- Michael Pannier (9B)
Gaillarde from Automates by Bernard Andres
Harp Cha-cha-cha by Alfredo Oritz
Fur Elise by Ludwig van Beethoven arr. Brundage
Director of Music
Growing in Gratitude
My mother is very unwell. Before lockdown I would lie next to her and give her a big cuddle and sing her church hymns. My mantra is always: ‘I love you so much mum.’ My mother has always had strong faith and she has always been brave. During lockdown I still sing her the church hymns. I know she can hear them.
My students are brave and they inspire me. They have been so positive learning away from the classroom. No student has ever complained to me despite the different challenges they face. Being grateful for what we have in life and staying positive is one way we try and stay faithful to God. Growing through gratitude enables us to see the beautiful things in our lives every day and helps us work through the problems that confront us.
I think the quest for God is a search we are all called to explore in life. God is experienced at different times by us all. God always comes to us in waves. Sometimes we are patient enough to catch the wave. Most of the time we miss the wave. But the waves always keep coming.
Perhaps the key to a balanced life is prayer. My life loses direction when I get too busy to stop and reflect. This happens all too often. Try to stop and reflect on your life regularly. See if you can make it a way of life. Reflection and prayer enable us to be in touch with our Spiritual life.
During the pandemic a lot of my thoughts and prayers have been for our East African friends. They are so much like my mother, faithful and brave. I have been profoundly inspired by their faith and friendship. At Trinity we are called to see the world through the eyes of those who live in the slums like Uganda and Kenya. They speak the Gospel to us. In the next few weeks Trinity students from various year levels are raising important funds to support food programs for the most vulnerable children and families at the Village of Hope in Uganda and our Vocation Centre in Kenya. Old Trinity Grammarians and AFL footballers Adam Tomlinson and Nick Larkey have donated their signed jumpers to help the cause. The liberation of the world rests with all of us. We are all on a journey to live a life, a faith, that does justice. This is the Trinity way.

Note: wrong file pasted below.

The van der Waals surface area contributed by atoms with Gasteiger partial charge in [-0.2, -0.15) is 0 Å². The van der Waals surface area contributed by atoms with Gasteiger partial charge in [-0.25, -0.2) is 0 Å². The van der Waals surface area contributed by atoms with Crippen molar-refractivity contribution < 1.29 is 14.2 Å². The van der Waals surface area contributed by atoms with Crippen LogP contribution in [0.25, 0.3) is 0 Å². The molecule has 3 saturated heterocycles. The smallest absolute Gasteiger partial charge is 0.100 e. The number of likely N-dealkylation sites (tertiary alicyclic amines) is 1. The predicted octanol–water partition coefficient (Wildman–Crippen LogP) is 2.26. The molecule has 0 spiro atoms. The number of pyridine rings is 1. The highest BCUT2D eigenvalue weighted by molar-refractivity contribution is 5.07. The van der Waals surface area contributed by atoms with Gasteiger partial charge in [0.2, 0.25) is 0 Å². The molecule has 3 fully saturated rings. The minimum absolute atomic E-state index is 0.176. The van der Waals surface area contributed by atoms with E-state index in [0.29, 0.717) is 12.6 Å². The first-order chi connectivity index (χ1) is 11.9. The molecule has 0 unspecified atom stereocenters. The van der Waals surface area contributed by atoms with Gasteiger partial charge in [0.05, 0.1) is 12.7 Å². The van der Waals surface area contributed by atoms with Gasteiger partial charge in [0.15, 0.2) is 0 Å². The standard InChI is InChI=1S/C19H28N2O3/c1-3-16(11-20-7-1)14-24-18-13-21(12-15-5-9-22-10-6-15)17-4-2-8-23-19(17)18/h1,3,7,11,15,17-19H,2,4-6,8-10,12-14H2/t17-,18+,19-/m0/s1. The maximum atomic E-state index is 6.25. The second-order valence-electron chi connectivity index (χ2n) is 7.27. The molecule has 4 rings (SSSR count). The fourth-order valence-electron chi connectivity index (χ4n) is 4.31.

Keep going strong. Keep being brave. Keep being faithful. In these challenging times stay positive and know the light and love of God shines in each one of you forever.
Assistant Chaplain and Director of Outreach
Trinity Woollen Blanket
Ideal gift for Christmas, OTGs and current families.
The Father’s Day order has SOLD OUT. The remainder of the order will be fulfilled by the end of October.
This beautiful Trinity-themed blanket is ideal as a throw rug or to keep in the car to have as a picnic rug. It could be a wonderful way to show our school colours while sitting on the benches or at the sidelines whilst watching Trinity sport (when we can). The joy of the weather in Melbourne is that it won’t only be useful in winter!
Please click here for further information and to order.
Tuesday 25 August
Year 9 and 10 Parent-Teacher Interviews 3.30pm, Online
Friday 28 August
Pupil Free Day
Monday 31 August
Early Finish – Senior School 2.45pm
Year 7 and 8 Parent-Interviews 3.30pm, Online
Friday 4 September
Form Assembly 8.30am